We should all get together to talk about it. What a day going through the Sinclair Horizons demo tape. I still remember sitting watching the foxes and rabbits thing...why???? Never did that again.

I remember that supply was very limited. Dad had his name on a waiting list since October and got a call a week before xmas that his name was up! He had to sneak out of work in the afternoon to drive into town to buy it.

Xmas 1984 was a bit flat in comparison with that one.

4
0
Coat

Re: xmas morning 1983, age 12

38 years later? Maybe it's time to pack it in :-)

1
0
Thumb Up

Re: xmas morning 1983, age 12

jason 7: "I still remember sitting watching the foxes and rabbits thing...why????"

I also remember doing that with my Dad on Christmas day 1983! (Well, it did serve to prove the 'educational' aspect of the Speccy). Of course I could hardly wait to load-up Manic Miner again afterwards. :-)

0
0
Anonymous Coward

Re: xmas morning 1983, age 12

Hopefully you've grasped 'sub routines' by now, else your colleagues must be having a grim time of it.

0
0
Mushroom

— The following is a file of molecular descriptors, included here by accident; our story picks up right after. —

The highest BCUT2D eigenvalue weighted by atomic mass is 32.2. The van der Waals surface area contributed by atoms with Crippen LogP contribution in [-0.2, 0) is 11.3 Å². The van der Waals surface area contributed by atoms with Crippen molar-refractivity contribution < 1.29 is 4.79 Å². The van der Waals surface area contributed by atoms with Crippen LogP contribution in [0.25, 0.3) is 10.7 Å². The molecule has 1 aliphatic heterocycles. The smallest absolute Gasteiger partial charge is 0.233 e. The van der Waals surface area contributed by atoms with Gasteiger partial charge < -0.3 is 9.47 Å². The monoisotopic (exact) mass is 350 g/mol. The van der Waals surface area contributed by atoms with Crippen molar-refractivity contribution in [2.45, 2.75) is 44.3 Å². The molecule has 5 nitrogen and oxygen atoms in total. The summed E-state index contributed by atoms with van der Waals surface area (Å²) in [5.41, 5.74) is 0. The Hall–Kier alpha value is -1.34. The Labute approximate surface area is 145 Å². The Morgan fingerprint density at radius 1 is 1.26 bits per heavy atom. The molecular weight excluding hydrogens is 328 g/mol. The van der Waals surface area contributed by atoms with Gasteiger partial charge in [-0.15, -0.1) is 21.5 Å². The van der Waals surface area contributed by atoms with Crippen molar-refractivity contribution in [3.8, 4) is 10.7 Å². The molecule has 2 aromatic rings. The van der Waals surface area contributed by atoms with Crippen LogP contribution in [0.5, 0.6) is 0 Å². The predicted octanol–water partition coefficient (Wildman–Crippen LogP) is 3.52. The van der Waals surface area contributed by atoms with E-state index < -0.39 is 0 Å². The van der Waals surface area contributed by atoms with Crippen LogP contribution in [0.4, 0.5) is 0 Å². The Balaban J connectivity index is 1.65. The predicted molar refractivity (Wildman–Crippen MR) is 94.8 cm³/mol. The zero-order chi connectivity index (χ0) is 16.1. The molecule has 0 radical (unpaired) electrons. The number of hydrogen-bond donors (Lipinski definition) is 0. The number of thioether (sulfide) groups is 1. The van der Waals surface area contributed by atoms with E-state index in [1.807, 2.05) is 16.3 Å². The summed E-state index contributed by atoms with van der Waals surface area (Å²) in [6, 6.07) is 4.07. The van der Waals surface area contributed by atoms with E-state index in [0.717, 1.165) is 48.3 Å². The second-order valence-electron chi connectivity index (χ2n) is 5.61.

Re: xmas morning 1983, age 12

Absolute work of art, that was. I used to use that with a CP/M portable to hand-assemble programs and through some horrendous abuse of a word processor got my code loaded to 0x0100 so I could run (and use the CP/M SAVE command) it. Having figured that out I wrote a small tool that would relocate to 0x8000, then enter a loop where it would accept two hex digits, poke that value to the program pointer initially 0x0100, then increment that. Entering a * would cause it to exit, any other characters would have undefined results.... it was HARD entering that initial tool, slightly easier to enter a program using hex digits as the initial wordprocessor hack only gave me a subset of machine code commands - and 0xC9 (ret) was not available, I had to do that one by doing some maths, writing the result into RAM then let the program counter hit it.

It got a bit easier after that, as my next tool entered using that hex input thing above would read hex pairs from a file. Spaces, carriage returns and linefeeds were harmlessly skipped, a * ended the reading, but anything else would still be undefined. But I could use the word processor to enter the files so I had full line and file editing capabilities - all hand assembled using the ZX Spectrum manual.

0
0
Silver badge

old memories